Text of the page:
For the spring 2018 primary election, RACC distributed a questionnaire to all candidates running for Portland City Council; Clackamas, Multnomah and Washington County Boards of Commissioners; and Metro Council. Each candidate was asked five questions on March 13 or 14, and given the opportunity to respond by March 30 when this story was first published. RACC will continue to publish responses from candidates even after the deadline has passed.
Here are the responses provided by Sonya Fischer, running for Clackamas County Board of Commissioners, Position 5. All responses are reprinted verbatim from what the candidates sent us.
RACC: In what specific ways have you supported arts and culture in Clackamas County?
SF: As a Clackamas County Commissioner, we closely work with the Clackamas County Arts Alliance (CCAA), providing $279,359 in general fund support. Our support of CCAA helps provide programming and services, including Juvenile Department, Tourism & Cultural Affairs, Transportation & Development, Parks, Community Solutions, Health/Housing & Human Services. These vital partnerships include Youth Arts for Change, the Artist Exhibit Program, and the Public Art Program, allowing us to keep arts and culture central to life in Clackamas County. I also advocated to restore levels of general fund support to Regional Arts & Culture Council (RACC). The $100,000 allows RACC to provide key resources to Clackamas County through programs such as Work for Art, benefiting arts access, and the Right Brain Initiative, supporting arts education in many school districts, including North Clackamas.
RACC: Artists and arts organizations add measurable value to the county’s economy, our education system and healthy communities – three of Clackamas County’s key performance measures. How would YOU describe the importance of arts and culture in our community, and what should Clackamas County be doing to support this sector?
SF: The nonprofit arts and culture industry generates $14,837,677 in annual economic activity in Clackamas County, supporting 417 full-time equivalent jobs and generating $1,199,000 in local and state government revenues, according to the Arts & Economic Prosperity 5 national economic impact study. This study reaffirms the important impact of arts and culture in Clackamas County. The arts and culture industry provides jobs, supports businesses and attracts visitors. One of the reasons businesses and residents choose to live in Clackamas County is because of the rich vibrancy arts and culture add to the livability of our communities. Clackamas County must continue to support private and public partnerships that provide greater access and opportunity for economic growth. The value of arts in our community cannot be underestimated.
RACC: Many schools in Clackamas County are participating in The Right Brain Initiative, which infuses dance, music, visual art and other creative activities into science, language arts, math and other subjects. Rigorous evaluative data has demonstrated that this approach leads to better teachers and more engaged students with improved test scores. Do you support public investments in programs like these to support student learning in Clackamas County?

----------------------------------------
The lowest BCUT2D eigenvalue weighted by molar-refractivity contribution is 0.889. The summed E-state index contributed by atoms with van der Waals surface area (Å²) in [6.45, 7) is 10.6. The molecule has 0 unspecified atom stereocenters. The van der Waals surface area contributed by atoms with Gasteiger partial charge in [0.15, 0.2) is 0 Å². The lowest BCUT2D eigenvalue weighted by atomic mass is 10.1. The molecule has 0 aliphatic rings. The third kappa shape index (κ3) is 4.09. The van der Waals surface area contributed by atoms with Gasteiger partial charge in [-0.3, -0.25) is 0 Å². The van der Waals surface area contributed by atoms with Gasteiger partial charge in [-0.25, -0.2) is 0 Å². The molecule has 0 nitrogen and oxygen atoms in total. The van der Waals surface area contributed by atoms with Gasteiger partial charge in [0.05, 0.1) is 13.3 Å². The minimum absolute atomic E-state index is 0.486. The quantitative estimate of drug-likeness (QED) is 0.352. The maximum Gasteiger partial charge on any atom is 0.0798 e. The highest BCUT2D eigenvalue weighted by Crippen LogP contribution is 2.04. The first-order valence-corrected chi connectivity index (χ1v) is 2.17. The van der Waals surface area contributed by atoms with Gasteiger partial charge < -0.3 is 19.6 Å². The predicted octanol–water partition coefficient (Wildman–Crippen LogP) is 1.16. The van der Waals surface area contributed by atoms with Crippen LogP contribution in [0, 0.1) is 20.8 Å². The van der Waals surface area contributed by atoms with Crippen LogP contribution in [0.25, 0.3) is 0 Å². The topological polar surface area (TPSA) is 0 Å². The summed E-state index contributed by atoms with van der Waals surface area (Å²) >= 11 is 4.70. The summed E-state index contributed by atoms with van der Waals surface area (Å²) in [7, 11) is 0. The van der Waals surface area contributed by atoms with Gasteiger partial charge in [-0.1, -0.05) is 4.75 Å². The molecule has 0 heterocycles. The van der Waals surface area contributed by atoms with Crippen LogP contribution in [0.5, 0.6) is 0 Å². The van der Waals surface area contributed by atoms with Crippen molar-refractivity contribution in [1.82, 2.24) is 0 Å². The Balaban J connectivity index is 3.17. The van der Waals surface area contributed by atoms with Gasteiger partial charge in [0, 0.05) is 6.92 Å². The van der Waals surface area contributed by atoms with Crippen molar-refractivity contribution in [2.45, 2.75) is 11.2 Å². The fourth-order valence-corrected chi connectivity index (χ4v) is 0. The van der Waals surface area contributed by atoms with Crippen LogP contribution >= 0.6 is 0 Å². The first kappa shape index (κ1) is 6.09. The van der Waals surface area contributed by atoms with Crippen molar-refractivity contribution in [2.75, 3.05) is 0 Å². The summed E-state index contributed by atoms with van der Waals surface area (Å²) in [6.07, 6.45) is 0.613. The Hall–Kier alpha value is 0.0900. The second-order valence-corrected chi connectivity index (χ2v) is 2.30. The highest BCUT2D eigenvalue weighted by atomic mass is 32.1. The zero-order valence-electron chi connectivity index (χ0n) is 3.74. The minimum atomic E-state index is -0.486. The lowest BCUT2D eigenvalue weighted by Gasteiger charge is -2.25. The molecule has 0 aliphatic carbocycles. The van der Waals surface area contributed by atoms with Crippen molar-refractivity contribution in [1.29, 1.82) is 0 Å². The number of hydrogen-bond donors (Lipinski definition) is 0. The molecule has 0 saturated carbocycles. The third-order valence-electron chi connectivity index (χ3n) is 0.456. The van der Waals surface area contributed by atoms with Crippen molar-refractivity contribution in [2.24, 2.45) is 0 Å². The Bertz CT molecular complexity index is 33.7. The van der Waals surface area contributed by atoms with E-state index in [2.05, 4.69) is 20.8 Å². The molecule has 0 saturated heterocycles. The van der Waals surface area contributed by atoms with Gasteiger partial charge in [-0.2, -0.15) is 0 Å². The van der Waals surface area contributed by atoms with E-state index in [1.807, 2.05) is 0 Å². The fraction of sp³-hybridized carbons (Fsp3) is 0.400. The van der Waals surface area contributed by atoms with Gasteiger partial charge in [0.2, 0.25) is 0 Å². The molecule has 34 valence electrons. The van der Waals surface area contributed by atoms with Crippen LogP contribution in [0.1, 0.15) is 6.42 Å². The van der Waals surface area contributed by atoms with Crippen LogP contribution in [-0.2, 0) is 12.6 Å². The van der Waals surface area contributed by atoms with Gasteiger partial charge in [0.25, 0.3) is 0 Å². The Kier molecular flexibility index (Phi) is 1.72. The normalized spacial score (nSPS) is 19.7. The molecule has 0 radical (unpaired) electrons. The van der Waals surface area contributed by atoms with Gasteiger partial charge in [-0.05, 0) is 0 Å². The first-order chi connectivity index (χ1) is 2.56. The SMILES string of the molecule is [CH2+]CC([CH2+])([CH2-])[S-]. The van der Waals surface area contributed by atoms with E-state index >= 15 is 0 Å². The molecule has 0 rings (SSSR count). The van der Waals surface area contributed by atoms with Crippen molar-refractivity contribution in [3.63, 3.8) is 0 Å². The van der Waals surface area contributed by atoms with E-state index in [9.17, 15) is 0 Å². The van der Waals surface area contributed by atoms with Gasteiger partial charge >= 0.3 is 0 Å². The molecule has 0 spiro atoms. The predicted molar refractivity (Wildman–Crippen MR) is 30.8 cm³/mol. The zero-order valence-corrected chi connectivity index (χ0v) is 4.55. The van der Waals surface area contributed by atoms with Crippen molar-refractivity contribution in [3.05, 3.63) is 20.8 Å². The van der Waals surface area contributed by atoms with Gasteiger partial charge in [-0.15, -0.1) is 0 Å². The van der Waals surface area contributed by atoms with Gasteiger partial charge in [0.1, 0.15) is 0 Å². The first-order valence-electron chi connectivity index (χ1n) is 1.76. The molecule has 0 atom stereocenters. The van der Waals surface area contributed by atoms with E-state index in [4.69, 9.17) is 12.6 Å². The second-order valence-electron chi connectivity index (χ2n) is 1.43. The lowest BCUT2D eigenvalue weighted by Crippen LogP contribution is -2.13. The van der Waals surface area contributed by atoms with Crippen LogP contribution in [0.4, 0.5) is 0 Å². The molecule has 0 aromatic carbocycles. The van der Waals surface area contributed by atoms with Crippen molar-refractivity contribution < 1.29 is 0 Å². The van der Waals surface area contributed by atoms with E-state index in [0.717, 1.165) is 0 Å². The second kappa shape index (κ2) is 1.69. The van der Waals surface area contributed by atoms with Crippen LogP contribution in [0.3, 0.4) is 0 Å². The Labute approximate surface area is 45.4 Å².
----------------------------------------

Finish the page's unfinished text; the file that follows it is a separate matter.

SF: In FY 2017-18, RACC in partnership with Clackamas County leveraged $272,906 for Clackamas County Schools. The impact of the Right Brain Initiative has helped schools in North Clackamas and Oregon Trail School Districts, increasing above average math and reading scores and improvement for English Language Learners. It is essential that we support these public investments. I am a strong advocate for preparing students through science, technology, engineering, arts and math (STEAM). Our economic future is dependent upon a workforce that can innovate, communicate, and apply critical thinking. The arts drive our creative class that will create the pathways for our 21st century economy.
RACC: How can RACC and Clackamas County do a better job of providing arts experiences for underrepresented populations, including rural communities, people of color, people with disabilities and underserved neighborhoods?
SF: As a County Commissioner, I am committed to removing barriers to fairness in representation, opportunity, and access in Clackamas County. As a young mother of a child with severe disabilities, I understand the importance of services that provide a community safety net for our most vulnerable and underrepresented populations. Access to the arts and cultural amenities are essential to quality of life for all Clackamas County residents. RACC and Clackamas County must remain proactive in supporting, developing and promoting access to all the arts throughout the county community. From grant programs, to public art exhibits, to arts related events, Clackamas County and RACC must continue to grow its outreach so that all underrepresented and underserved communities have access to the arts.
RACC: What are some of your other priorities for Clackamas County that would be of interest to artists, arts organizations and arts educators in our community?
SF: Housing Affordability is a growing concern for artists and educators in Clackamas County. I will work with both the public and private sectors for housing policies that will allow Clackamas County residents to afford to live in the community they love. Another priority ins protecting our unique quality of life in Clackamas County. Artists and educators choose to call Clackamas County home because of the livable cities, vital rural and natural areas, quality schools, and economic opportunities. It is vital that we create more economic opportunities so that good-paying jobs are available to everyone in every part of the county.